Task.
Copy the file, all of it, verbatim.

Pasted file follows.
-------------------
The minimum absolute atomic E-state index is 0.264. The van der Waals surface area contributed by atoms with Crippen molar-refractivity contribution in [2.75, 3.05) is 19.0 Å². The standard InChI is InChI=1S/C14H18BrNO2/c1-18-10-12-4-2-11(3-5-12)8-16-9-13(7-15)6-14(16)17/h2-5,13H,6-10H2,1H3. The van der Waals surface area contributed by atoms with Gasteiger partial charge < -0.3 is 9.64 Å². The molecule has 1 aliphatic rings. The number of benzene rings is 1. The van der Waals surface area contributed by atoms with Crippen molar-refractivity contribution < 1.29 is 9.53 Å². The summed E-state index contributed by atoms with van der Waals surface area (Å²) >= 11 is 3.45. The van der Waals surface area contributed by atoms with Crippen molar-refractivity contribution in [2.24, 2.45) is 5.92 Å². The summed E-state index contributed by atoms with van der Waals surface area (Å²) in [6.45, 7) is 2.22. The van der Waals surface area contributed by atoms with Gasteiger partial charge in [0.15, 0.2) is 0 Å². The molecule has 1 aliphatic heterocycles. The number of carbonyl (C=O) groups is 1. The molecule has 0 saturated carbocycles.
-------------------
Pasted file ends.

The minimum absolute atomic E-state index is 0.264. The van der Waals surface area contributed by atoms with Crippen molar-refractivity contribution in [2.75, 3.05) is 19.0 Å². The standard InChI is InChI=1S/C14H18BrNO2/c1-18-10-12-4-2-11(3-5-12)8-16-9-13(7-15)6-14(16)17/h2-5,13H,6-10H2,1H3. The van der Waals surface area contributed by atoms with Gasteiger partial charge < -0.3 is 9.64 Å². The molecule has 1 aliphatic rings. The number of benzene rings is 1. The van der Waals surface area contributed by atoms with Crippen molar-refractivity contribution < 1.29 is 9.53 Å². The summed E-state index contributed by atoms with van der Waals surface area (Å²) >= 11 is 3.45. The van der Waals surface area contributed by atoms with Crippen molar-refractivity contribution in [2.24, 2.45) is 5.92 Å². The summed E-state index contributed by atoms with van der Waals surface area (Å²) in [6.45, 7) is 2.22. The van der Waals surface area contributed by atoms with Gasteiger partial charge in [0.15, 0.2) is 0 Å². The molecule has 1 aliphatic heterocycles. The number of carbonyl (C=O) groups is 1. The molecule has 0 saturated carbocycles.